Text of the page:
MH: Exactly. There is something of a technology arms race going on between the forces for good, law enforcement, and the forces for bad, the criminals that would want to do harm. Absolutely, there are real challenges…  end-to-end encryption, for example, means that often the data which investigators and intelligence officers require is not accessible. A huge amount of the fraud that now takes place is enabled by technology and by digital tools easily accessible to criminals – this is another major challenge.

Technology can be misused and present a barrier to investigators and intelligence officers but, likewise, when they and the organisations they work for have high quality technology of their own to use, it helps to even the field and can enable law enforcement to get one step ahead.   

At Clue, we talk a lot about economic crime, comprising everything from fraud, money laundering, illicit finance to bribery, corruption and even sanctions evasion. How would you describe the scale and impact of economic crime today? 

MH: Economic crime is absolutely a growing threat. It’s everywhere and affects everybody.  

Most people will probably face some sort of financial loss through being defrauded. The chances are that will come through technology, such as part of a cyber phishing attack, or similar. Not only does it affect members of the public, but it also affects businesses and the public sector. It can even undermine a company’s ability to carry on their business if they lose large amounts of money to fraudsters.  

But economic crime is much broader than that. Money laundering undermines the economy. Organised crime in the UK is a huge illicit business; if you think about drug trafficking, and other criminal commodities, the huge amounts of profit that are made have got to be – from a criminal point of view – laundered. That means cash being smuggled out of the country or being channelled through virtual currencies and then layered into property, or into different parts of the economy.  

Looking at international corruption, huge amounts of money can be stolen from other countries, by corrupt elites, before ending up in this country, invested in property. We’ve seen how Russian illicit financing is used to buy influence. When you look across the breadth of economic crime, the impacts are huge, damaging and far-reaching.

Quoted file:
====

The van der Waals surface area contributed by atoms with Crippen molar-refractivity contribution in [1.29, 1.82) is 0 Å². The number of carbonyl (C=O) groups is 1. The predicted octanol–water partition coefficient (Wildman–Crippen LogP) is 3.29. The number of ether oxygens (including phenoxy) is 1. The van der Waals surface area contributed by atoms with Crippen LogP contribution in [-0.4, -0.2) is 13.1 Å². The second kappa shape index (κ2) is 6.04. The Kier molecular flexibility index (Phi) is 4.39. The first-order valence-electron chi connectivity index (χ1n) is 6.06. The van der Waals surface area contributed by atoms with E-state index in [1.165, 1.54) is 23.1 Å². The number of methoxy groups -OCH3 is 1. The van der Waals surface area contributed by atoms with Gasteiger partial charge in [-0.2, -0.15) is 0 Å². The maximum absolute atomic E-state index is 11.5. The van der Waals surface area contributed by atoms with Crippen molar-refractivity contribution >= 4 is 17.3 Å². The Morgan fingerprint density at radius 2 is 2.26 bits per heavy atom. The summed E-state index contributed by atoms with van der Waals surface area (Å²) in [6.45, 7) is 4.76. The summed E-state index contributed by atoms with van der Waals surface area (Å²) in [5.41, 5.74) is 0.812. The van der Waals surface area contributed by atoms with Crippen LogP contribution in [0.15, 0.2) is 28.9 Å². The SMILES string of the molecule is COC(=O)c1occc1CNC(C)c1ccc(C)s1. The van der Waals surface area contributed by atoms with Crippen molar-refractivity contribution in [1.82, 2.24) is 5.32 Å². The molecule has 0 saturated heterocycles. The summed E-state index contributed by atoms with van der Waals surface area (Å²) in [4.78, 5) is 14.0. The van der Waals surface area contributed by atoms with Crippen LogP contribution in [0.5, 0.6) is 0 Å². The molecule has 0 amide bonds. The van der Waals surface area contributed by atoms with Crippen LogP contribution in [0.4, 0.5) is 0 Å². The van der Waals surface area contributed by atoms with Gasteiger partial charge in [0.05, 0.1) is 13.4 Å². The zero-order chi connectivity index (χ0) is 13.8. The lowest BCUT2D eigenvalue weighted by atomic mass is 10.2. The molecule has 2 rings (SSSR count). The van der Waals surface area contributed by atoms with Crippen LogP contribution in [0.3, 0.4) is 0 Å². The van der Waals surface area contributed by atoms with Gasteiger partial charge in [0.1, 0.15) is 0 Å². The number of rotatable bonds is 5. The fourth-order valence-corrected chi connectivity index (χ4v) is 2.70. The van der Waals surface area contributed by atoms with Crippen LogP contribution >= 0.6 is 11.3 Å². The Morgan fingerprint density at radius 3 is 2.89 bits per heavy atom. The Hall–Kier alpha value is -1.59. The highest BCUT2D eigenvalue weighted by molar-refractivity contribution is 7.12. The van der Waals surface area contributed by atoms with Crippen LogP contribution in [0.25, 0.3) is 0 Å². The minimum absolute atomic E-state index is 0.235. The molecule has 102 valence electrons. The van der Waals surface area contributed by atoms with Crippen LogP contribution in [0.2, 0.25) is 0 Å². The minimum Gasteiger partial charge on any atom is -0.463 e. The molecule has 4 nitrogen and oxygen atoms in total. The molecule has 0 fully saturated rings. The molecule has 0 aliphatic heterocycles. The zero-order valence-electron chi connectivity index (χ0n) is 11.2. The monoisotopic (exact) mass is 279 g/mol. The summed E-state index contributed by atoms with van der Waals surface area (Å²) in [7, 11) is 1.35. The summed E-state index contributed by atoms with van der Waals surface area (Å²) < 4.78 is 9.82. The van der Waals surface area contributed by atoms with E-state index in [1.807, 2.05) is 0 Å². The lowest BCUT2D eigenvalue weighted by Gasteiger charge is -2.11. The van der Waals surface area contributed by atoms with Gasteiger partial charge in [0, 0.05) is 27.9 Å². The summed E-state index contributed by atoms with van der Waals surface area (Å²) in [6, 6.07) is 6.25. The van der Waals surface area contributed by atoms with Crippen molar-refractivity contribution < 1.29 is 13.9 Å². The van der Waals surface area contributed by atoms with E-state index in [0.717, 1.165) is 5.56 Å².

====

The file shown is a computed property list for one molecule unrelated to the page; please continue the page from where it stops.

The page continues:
We’ve talked about the impact of technology and software to intelligence and investigations today. With that in mind, do intelligence officers and investigation professionals now need new skillsets?  

MH: The core requirements of an intelligence or investigative mindset are about keeping an open mind, considering all sources and investigative options, corroborating and double checking the intelligence and the evidence, following the evidence wherever it leads, and having an ethical, accountable investigative approach.  

All those traits absolutely stand the test of time and are as applicable now as they might have been 20 years ago. But I certainly think that intelligence and investigative officers certainly do need to develop new skills. And when it comes to being able to deal with large data sets, to understand complex financial crime, and to overcome the technology which is being used by criminals, there is absolutely a requirement for ongoing training, development and upskilling of our intelligence and investigative community if we are to keep pace.  

But the underpinning tactics, techniques and ethos of intelligence and investigations are still as important today as ever.  

Thanks, Matt, we’re excited to have you on board. 

Clue helps law enforcement agencies, corporations and public sector organisations manage intelligence and investigations into threats including fraud, money laundering and corruption, and bribery.